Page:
The weapon may be fired from any position in which a rifle or
shotgun would be fired. From kneeling or prone positions, it may
also be fired at high elevations with the buttplate set on the
ground, much like a mortar. However, the operator must also be
mindful when firing on flat trajectories of the fact that the
grenades drop extremely fast on a flat trajectory compared to a
regular bullet; aiming on a flat trajectory against a target which
is relatively low and close could drop a grenade short into the
ground far enough that it will detonate, but close enough that the
operator is probably inside the casualty radius!
It is also possible to fire the M79 one-handed like a pistol
(in fact, their stocks have sometimes been sawed-off to make them
faster to draw), thanks to their light weight and relatively soft
recoil. However, this also makes the weapon more difficult to aim.
All 40x46 mm grenades have fuses that activate at or past 30
m, as a safety precaution; as such, a grenadier armed with an M79
and fighting closer targets will either have to use a buckshot or
canister round, directly hit an enemy soldier with a grenade, or
switch to a different weapon. When fired, the M79 has a distinct
muzzle report similar in sound to a cork being pulled out of a
bottle; for this reason, it became widely-known the nicknamed of
"Blooper" and "Thumper".
The sights consist of a front blade and a rear leaf, when the
ladder sight is lowered. The ladder sight is required for accurate
medium or long range shooting, and when raised, it effectively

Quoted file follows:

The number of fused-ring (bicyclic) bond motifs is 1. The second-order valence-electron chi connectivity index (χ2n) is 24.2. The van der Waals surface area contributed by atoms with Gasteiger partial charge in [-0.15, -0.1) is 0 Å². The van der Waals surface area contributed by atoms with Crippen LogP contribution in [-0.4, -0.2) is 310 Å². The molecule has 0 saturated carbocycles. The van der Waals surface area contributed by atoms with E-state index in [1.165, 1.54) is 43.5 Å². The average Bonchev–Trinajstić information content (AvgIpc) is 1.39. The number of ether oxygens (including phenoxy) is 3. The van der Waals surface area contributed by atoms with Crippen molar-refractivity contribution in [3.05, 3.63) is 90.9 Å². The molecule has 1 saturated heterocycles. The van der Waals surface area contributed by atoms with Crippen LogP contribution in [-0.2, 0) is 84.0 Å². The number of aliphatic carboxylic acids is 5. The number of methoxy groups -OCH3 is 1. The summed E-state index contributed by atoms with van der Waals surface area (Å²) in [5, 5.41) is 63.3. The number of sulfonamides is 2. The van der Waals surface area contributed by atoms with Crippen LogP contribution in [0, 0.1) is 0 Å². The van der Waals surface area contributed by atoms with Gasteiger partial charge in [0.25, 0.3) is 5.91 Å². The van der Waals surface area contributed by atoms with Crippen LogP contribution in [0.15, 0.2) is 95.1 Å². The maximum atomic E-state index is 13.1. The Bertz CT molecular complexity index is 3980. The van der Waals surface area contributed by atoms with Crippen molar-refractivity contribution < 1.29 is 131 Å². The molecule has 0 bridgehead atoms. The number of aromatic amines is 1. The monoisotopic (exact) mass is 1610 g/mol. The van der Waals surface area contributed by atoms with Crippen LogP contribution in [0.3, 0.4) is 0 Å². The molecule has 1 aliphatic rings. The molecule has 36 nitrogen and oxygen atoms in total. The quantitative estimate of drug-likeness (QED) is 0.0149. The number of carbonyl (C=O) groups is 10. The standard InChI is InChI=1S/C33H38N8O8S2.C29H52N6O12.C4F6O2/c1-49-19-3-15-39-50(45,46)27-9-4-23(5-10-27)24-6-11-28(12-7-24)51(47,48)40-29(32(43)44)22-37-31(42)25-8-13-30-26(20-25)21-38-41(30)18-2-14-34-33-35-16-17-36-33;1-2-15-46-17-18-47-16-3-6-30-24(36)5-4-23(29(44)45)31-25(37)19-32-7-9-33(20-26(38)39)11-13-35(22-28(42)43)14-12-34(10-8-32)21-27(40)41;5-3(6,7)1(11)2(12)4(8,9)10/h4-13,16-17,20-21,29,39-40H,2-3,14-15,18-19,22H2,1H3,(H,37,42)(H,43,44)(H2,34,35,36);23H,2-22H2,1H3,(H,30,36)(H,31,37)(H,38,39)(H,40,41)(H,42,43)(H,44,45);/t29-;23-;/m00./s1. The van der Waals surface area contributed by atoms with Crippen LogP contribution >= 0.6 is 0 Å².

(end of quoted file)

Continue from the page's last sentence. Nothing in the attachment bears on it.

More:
becomes the weapon's rear sight. The sight ladder is effective for
ranges from 75 m to 375 m, in 25 m increments. However, experienced
users often don't bother to use the ladder sight, as the time
required to raise it and take aim "by the book" often isn't
available in the heat of a fire fight.
There are countless different types of 40 mm grenades that
can be launched from the M79. Below is a partial listing.
The M381 is an HE (High Exlosive) round, weighing 0.23 kg and
containing 32 g of Composition B. It has a maximum range of 400 m,
arms at a range of 8 m, has a lethal radius of 5 m, and a casualty
radius of 130 m. Early M381s sometimes armed much sooner in flight
than designed, leading to serious casualties by the user and their
comrades during accidental discharges, or if the grenade struck
vegetation in flight.
The M382 is a TP (Training Practice) round, which is a
stand-in for the M381 HE round. Its size, weight, shape, balance,
and ballistics are identical to the M381, but it contains only a
tiny pellet of RDX explosive, and 4.54 g of inert yellow dye. It
creates a bright yellow cloud of smoke on impact. Though the charge
is very weak, it is rated as having a danger radius of 20 m, for
range safety reasons.
The M406 is another HE round, with basically the same
explosives, weight, and ballistic performance as the M381, but also
having a much more effective arming mechanism that activates in
mid-air at ranges of between 14 m and 27 m.
The M433 HEDP (High Explosvie Dual Purpose) round is a shaped
charge munition with an armor penetration capability, and added
fragmentation effects, allowing it to be used more effectively
against vehicles and structures. It arms mid-air at ranges of
between 14 m and 27 m, and has an effective range of 400 m. The M433
has a 0.23 kg projectile containing 45 g Composition A, and has a
lethal radius of 5 m, an incapacitation radius of 15 m, and a
casualty radius of 130 m. The penetrator formed by the shaped charge